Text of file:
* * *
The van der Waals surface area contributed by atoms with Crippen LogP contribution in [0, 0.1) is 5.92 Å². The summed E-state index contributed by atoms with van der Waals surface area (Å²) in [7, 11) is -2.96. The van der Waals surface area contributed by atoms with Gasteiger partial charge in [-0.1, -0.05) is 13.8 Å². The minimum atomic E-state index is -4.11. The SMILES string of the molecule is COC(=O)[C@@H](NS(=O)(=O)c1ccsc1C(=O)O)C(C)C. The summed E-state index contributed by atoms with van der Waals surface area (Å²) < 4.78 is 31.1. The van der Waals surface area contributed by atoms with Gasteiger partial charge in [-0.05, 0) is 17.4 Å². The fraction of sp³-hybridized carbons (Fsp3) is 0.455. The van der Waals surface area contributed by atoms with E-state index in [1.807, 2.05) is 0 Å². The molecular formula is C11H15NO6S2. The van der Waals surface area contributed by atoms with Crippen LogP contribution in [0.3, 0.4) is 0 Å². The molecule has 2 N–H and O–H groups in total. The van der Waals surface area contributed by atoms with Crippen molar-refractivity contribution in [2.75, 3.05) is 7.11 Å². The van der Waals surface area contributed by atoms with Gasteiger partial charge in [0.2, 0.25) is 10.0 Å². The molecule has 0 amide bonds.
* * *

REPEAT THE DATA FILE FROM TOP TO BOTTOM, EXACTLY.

The van der Waals surface area contributed by atoms with Crippen LogP contribution in [0, 0.1) is 5.92 Å². The summed E-state index contributed by atoms with van der Waals surface area (Å²) in [7, 11) is -2.96. The van der Waals surface area contributed by atoms with Gasteiger partial charge in [-0.1, -0.05) is 13.8 Å². The minimum atomic E-state index is -4.11. The SMILES string of the molecule is COC(=O)[C@@H](NS(=O)(=O)c1ccsc1C(=O)O)C(C)C. The summed E-state index contributed by atoms with van der Waals surface area (Å²) < 4.78 is 31.1. The van der Waals surface area contributed by atoms with Gasteiger partial charge in [-0.05, 0) is 17.4 Å². The fraction of sp³-hybridized carbons (Fsp3) is 0.455. The van der Waals surface area contributed by atoms with E-state index in [1.807, 2.05) is 0 Å². The molecular formula is C11H15NO6S2. The van der Waals surface area contributed by atoms with Crippen LogP contribution in [0.3, 0.4) is 0 Å². The molecule has 2 N–H and O–H groups in total. The van der Waals surface area contributed by atoms with Crippen molar-refractivity contribution in [2.75, 3.05) is 7.11 Å². The van der Waals surface area contributed by atoms with Gasteiger partial charge in [0.2, 0.25) is 10.0 Å². The molecule has 0 amide bonds.